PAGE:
While the solution in this post does work, I personally didn’t like it at scale, so I found a different solution that I felt works much better. You can find out more about that in a newer post. I’ll leave this one up as an alternative should anyone choose to go with this solution instead.

One of the challenges I’m facing at work is that several applications will eventually need to be deployed on multiple platforms. Some on web and Cordova, others on Electron, and still others on the Predix Mobile SDK – a hybrid app container built at GE for offline-first apps, using Couchbase. To facilitate this process, a few devs and I got together and constructed a base client-side seed app that has built-in services for multiple platforms.

TL;DR: You can find a sample app that uses this functionality on my GitHub.

As it grew almost too quickly, its multi-platform functionality became hard to manage without getting into complex conditional statements. The platform might not be Predix Mobile, and therefore might be assumed to be web-based and not offline-first; but then it might be on Cordova which means it still has access to native functionality, has access to an internal SQLite database, etc. We realized that the ideal state would be to have the same code base for this base client build output files for each platform, and the application consuming the core code would determine in its build process which platform file to pull in.

Platform-Specific Imports

One we started looking at Webpack, it became obvious that we would be able to set up multiple builds. The question then became how do we target different files based on the build, when Webpack pulls in files based on import or require statements. For example, I have a platform-based UserService. It might come in the form of the mobile version, which taps into a Predix-Mobile built-in authentication; or it might be Cordova-based, which opens up an in-app browser to handle auth redirects. The following import statement clearly won’t work, since the platform-specific file name is coded into the imported file path.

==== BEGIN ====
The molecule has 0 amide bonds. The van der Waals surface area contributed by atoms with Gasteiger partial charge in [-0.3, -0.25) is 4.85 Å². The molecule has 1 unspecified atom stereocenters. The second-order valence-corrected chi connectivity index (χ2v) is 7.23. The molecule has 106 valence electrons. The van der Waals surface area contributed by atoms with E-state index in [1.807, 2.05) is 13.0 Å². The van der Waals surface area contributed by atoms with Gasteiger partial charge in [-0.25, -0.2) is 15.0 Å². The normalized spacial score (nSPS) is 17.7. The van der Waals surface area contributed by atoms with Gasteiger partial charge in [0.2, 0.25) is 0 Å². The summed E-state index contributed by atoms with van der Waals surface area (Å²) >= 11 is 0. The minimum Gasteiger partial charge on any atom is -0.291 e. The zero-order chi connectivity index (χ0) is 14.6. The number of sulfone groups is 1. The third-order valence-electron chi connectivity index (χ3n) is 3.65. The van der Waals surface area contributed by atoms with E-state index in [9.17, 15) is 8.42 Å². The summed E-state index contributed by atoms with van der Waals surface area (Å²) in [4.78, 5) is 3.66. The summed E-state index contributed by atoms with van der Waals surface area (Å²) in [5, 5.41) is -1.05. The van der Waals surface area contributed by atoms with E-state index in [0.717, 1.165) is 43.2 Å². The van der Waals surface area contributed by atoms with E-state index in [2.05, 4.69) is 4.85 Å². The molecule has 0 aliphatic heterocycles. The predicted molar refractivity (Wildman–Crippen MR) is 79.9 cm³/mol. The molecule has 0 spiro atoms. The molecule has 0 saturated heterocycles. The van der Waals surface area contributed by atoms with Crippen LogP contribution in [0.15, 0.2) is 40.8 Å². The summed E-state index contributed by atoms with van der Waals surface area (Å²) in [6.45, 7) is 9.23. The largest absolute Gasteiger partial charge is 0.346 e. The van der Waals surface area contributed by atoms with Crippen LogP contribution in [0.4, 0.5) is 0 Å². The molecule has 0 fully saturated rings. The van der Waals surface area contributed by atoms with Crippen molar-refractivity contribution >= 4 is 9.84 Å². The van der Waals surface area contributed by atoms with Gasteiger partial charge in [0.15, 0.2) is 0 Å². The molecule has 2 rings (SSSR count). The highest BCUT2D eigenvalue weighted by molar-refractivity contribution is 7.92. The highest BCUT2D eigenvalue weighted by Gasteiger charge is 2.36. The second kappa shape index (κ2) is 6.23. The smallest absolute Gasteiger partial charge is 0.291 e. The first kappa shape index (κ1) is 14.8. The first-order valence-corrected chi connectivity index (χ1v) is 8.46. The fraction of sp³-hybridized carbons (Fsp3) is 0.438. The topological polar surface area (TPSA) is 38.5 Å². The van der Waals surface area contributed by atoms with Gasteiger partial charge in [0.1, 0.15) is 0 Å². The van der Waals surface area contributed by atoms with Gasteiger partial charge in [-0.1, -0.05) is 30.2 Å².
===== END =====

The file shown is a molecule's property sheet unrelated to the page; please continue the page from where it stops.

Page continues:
import { UserService } from '../services/user/user.cordova.js';

// go do some stuff with the UserService...

How do I change that import statement based on a build configuration, or build-time constant?

Leveraging the Resolve Alias property

It turns out that Webpack has a built-in aliasing system, which can be used to dynamically generate file path resolutions. The table on the Webpack documentation gives a very vivid set of examples, but for my purposes, this is what the resolutions would ultimately look like:

// webpack.cordova.js

    alias: {
        Platform: path.resolve(__dirname, 'platform', 'cordova')

// webpack.web.js

    alias: {
        Platform: path.resolve(__dirname, 'platform', 'web')

I would have to modify my file structure so that each copy of my service files lived within its own folder. So rather than have my files named something like user.cordova.js and user.web.js, they would be moved to a platform folder: platform/cordova/user.js and platform/web/user.js. Not a problem at all.

The snippet above simply becomes the following:

import { UserService } from 'Platform/user.js';

// go do some stuff with the UserService...


While the final product is proprietary to GE and therefore not something I can share, I did whip up a demo app that I put on my public GitHub to demonstrate.

If you pull that repo, you’ll see that it mostly consists of build files, with an index.html and some JS files hanging off to the side. The way I have it structured, all of the builds pull from the same common build steps, and for the purposes of the demo all output to the same file. That’s just for ease of demonstrating how quickly you can switch between platforms when building.

If you open package.json, you’ll see that I have NPM scripts for each of the platform builds. So, to run the demo, you simply run:

$ npm run web

You’ll see the following show up in your browser:

Synchronous console logs

Now, try building for a different platform and refresh the browser.

$ npm run cordova

You should see the text change to reflect the platform you’ve targeted.

Synchronous console logs

Note that I included a common import file to act as a constant during this experiment. It doesn’t really serve too much of a purpose other than to keep me honest and make sure I’m not doing any demo-magic trickery.

I’ll be the first to say that the demo project could be cleaner – parallel builds, passing in constants in the build process rather than hard-coding them in the configurations. In my opinion, those were beyond the scope of the demo.

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